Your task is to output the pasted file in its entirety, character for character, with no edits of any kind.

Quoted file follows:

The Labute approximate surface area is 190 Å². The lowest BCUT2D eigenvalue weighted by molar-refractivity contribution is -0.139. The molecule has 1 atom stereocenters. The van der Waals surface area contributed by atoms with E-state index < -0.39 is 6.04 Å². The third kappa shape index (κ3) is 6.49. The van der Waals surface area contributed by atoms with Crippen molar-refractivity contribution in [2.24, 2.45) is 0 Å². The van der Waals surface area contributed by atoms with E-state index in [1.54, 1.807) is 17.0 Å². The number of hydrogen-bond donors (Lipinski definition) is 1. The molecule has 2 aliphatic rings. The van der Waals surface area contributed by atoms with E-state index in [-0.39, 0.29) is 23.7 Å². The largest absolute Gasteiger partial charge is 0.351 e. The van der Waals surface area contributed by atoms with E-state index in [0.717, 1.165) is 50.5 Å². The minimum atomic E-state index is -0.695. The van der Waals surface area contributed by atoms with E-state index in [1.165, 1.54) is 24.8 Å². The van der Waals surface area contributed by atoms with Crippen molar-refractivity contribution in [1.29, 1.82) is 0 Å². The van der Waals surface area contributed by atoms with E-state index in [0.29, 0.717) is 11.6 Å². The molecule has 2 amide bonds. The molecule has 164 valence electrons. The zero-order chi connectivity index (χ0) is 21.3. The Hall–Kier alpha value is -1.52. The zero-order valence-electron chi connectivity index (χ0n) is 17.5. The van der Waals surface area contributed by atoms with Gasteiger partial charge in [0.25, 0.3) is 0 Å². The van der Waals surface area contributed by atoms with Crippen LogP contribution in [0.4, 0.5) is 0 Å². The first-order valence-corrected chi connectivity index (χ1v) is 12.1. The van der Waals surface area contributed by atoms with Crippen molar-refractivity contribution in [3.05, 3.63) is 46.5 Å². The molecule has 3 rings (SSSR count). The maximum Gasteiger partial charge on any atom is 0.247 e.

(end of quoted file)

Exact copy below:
The Labute approximate surface area is 190 Å². The lowest BCUT2D eigenvalue weighted by molar-refractivity contribution is -0.139. The molecule has 1 atom stereocenters. The van der Waals surface area contributed by atoms with E-state index < -0.39 is 6.04 Å². The third kappa shape index (κ3) is 6.49. The van der Waals surface area contributed by atoms with Crippen molar-refractivity contribution in [2.24, 2.45) is 0 Å². The van der Waals surface area contributed by atoms with E-state index in [1.54, 1.807) is 17.0 Å². The number of hydrogen-bond donors (Lipinski definition) is 1. The molecule has 2 aliphatic rings. The van der Waals surface area contributed by atoms with E-state index in [-0.39, 0.29) is 23.7 Å². The largest absolute Gasteiger partial charge is 0.351 e. The van der Waals surface area contributed by atoms with E-state index in [0.717, 1.165) is 50.5 Å². The minimum atomic E-state index is -0.695. The van der Waals surface area contributed by atoms with E-state index in [1.165, 1.54) is 24.8 Å². The van der Waals surface area contributed by atoms with Crippen molar-refractivity contribution in [1.29, 1.82) is 0 Å². The van der Waals surface area contributed by atoms with E-state index in [0.29, 0.717) is 11.6 Å². The molecule has 2 amide bonds. The molecule has 164 valence electrons. The zero-order chi connectivity index (χ0) is 21.3. The Hall–Kier alpha value is -1.52. The zero-order valence-electron chi connectivity index (χ0n) is 17.5. The van der Waals surface area contributed by atoms with Gasteiger partial charge in [0.25, 0.3) is 0 Å². The van der Waals surface area contributed by atoms with Crippen LogP contribution in [0.4, 0.5) is 0 Å². The first-order valence-corrected chi connectivity index (χ1v) is 12.1. The van der Waals surface area contributed by atoms with Crippen molar-refractivity contribution in [3.05, 3.63) is 46.5 Å². The molecule has 3 rings (SSSR count). The maximum Gasteiger partial charge on any atom is 0.247 e.